More reactive Publisher (aka Publisher vol. 2)
In my previous post I created
Publisher for akka-streams that was buffering incoming data and then passing those down the stream. Johannes Rudolph aptly observed that the flow of that solution is the buffer overflow scenario (too many incoming requests may lead to out-of-memory issue).
Thanks for the post! It’s nice to see that people are actually starting to use akka-stream and akka-http. A note: implementing
ActorPublishershouldn’t be necessary in most cases. In this case you built an unbounded buffer in front of a stream which defeats akka-stream/reactive streams back pressure logic. Now if the consumer cannot keep up with reading the data all the unwritten data will start to pile up in memory. Generally, it isn’t possible to switch from a pull-style (akka-stream/reactive-stream) model to a push-style model (actor message tell) somewhere in the processing chain. In cases where you still need to do this (e.g. because you are dealing with a “live” data source) there’s a somewhat safer option: use
Source.actorRefwhich lets you define a limited buffer and makes you choose a strategy what to do when the buffer is full. Johannes Rudolph
First I would like to explain my motivation, this case comes from my pet project. In that project I’m expecting that users around the world will send me the data, so I want to make API as simple as possible (what could be simpler than REST API?).
Users are not interested in the result of computation, they are interested in contributing the data. So the system should accept as many data as possible (return status 202 - Accepted to the user - it would mean that we received the data) and then process it with it’s own speed. I rather expect to have many request from different user, than one user will be sending tons of those.
The buffer overflow is possible situation here so Johannes was right that it should be tackled. First I took a look on proposed solution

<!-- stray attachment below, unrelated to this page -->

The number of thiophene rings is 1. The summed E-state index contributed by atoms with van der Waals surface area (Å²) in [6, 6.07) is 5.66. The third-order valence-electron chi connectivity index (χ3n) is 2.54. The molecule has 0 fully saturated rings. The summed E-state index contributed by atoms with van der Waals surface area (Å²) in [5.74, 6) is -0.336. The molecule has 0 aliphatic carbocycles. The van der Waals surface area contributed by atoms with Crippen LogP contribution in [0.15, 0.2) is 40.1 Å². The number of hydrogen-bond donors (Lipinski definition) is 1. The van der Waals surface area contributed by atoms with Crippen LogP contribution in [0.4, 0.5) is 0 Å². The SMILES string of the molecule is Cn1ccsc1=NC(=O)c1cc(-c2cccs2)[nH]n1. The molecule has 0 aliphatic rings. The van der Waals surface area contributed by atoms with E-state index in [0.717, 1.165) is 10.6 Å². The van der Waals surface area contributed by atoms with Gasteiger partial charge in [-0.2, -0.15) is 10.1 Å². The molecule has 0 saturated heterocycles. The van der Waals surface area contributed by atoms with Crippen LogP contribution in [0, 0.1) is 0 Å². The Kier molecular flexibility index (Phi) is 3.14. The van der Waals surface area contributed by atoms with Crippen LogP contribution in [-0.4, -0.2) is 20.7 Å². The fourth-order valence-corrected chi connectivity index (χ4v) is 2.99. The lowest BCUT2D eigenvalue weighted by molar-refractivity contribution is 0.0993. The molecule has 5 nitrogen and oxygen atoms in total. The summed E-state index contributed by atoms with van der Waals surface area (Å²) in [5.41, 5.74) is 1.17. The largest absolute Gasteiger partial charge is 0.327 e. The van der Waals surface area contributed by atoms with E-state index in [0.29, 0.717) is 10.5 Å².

Source.actorRef(). The problem with
ActorRefSourceActor is that the all available
OverflowStrategy values are not notifying sender that the problem occurred and that leads to lost of data. So I couldn’t use that solution.
So I came up with different one, I added bufferSize
DataPublisher and in receive method I extracted
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So the main change here is that we are testing buffer size, if the buffer is full we respond with
Failure to the Sender else we are adding data to the buffer and sending back
SimpleService we are asking instead of talking to actor and then map the answer (
Try) to the correct
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That solution is better than the previous one and for my case it fits better than using
Source.actorRef. It’s also not fully reactive (we don’t forward back pressure to the client). Besides that we trust that the declared buffer will fit in memory, which is not too smart for the production. I tried to use
FixedSizeBuffer.scala but it’s a private class.
Besides those cons my solution still exposes simple REST API and process data asynchronously. You may use akka-streams advantage to define compliated processing graph easily.
This time I wrote better tests and added notion of DI. Now we don’t need to define data processing definition inside the SimpleService, we may pass it along. It makes
SimpleService more simple and generic, if that would be parametrized with generic type (as well as
DataPublisher actor) it might be used for different kinds of incoming data. I learned about one more thing during writing tests: initial demand. Even when buffer was set to 2 elements (and the
LazyDataSubscriber wasn’t demanding anything), I needed to send at least one more request to overflow the buffer. That’s because of the initial demand (which was draining buffer). The initial demand is defined at